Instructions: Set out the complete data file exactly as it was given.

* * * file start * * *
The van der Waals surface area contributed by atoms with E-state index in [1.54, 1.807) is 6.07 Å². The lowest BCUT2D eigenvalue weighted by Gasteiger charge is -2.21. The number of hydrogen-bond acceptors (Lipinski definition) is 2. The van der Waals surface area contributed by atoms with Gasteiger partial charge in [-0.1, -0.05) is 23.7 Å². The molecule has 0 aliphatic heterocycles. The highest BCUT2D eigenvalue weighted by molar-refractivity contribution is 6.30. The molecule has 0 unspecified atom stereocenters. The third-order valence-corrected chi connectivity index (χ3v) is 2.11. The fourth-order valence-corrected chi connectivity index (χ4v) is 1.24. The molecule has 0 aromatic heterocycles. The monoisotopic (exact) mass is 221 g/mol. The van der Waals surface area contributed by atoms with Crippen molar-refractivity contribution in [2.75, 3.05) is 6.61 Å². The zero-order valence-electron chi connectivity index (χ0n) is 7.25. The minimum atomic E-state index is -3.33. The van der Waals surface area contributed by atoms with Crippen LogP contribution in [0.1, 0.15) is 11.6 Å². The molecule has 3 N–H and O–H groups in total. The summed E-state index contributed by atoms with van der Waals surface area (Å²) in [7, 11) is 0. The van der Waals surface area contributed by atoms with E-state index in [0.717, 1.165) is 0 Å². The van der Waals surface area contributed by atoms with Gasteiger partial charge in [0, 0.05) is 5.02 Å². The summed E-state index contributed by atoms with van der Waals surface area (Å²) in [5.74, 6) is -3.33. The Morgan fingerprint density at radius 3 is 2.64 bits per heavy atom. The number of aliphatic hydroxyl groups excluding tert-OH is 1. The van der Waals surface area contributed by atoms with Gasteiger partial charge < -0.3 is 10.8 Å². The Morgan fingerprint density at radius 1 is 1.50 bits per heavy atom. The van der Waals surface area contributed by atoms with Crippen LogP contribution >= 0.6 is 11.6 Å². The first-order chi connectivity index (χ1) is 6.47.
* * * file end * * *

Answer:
The van der Waals surface area contributed by atoms with E-state index in [1.54, 1.807) is 6.07 Å². The lowest BCUT2D eigenvalue weighted by Gasteiger charge is -2.21. The number of hydrogen-bond acceptors (Lipinski definition) is 2. The van der Waals surface area contributed by atoms with Gasteiger partial charge in [-0.1, -0.05) is 23.7 Å². The molecule has 0 aliphatic heterocycles. The highest BCUT2D eigenvalue weighted by molar-refractivity contribution is 6.30. The molecule has 0 unspecified atom stereocenters. The third-order valence-corrected chi connectivity index (χ3v) is 2.11. The fourth-order valence-corrected chi connectivity index (χ4v) is 1.24. The molecule has 0 aromatic heterocycles. The monoisotopic (exact) mass is 221 g/mol. The van der Waals surface area contributed by atoms with Crippen molar-refractivity contribution in [2.75, 3.05) is 6.61 Å². The zero-order valence-electron chi connectivity index (χ0n) is 7.25. The minimum atomic E-state index is -3.33. The van der Waals surface area contributed by atoms with Crippen LogP contribution in [0.1, 0.15) is 11.6 Å². The molecule has 3 N–H and O–H groups in total. The summed E-state index contributed by atoms with van der Waals surface area (Å²) in [7, 11) is 0. The van der Waals surface area contributed by atoms with E-state index in [0.717, 1.165) is 0 Å². The van der Waals surface area contributed by atoms with Gasteiger partial charge in [0, 0.05) is 5.02 Å². The summed E-state index contributed by atoms with van der Waals surface area (Å²) in [5.74, 6) is -3.33. The Morgan fingerprint density at radius 3 is 2.64 bits per heavy atom. The number of aliphatic hydroxyl groups excluding tert-OH is 1. The van der Waals surface area contributed by atoms with Gasteiger partial charge < -0.3 is 10.8 Å². The Morgan fingerprint density at radius 1 is 1.50 bits per heavy atom. The van der Waals surface area contributed by atoms with Crippen LogP contribution >= 0.6 is 11.6 Å². The first-order chi connectivity index (χ1) is 6.47.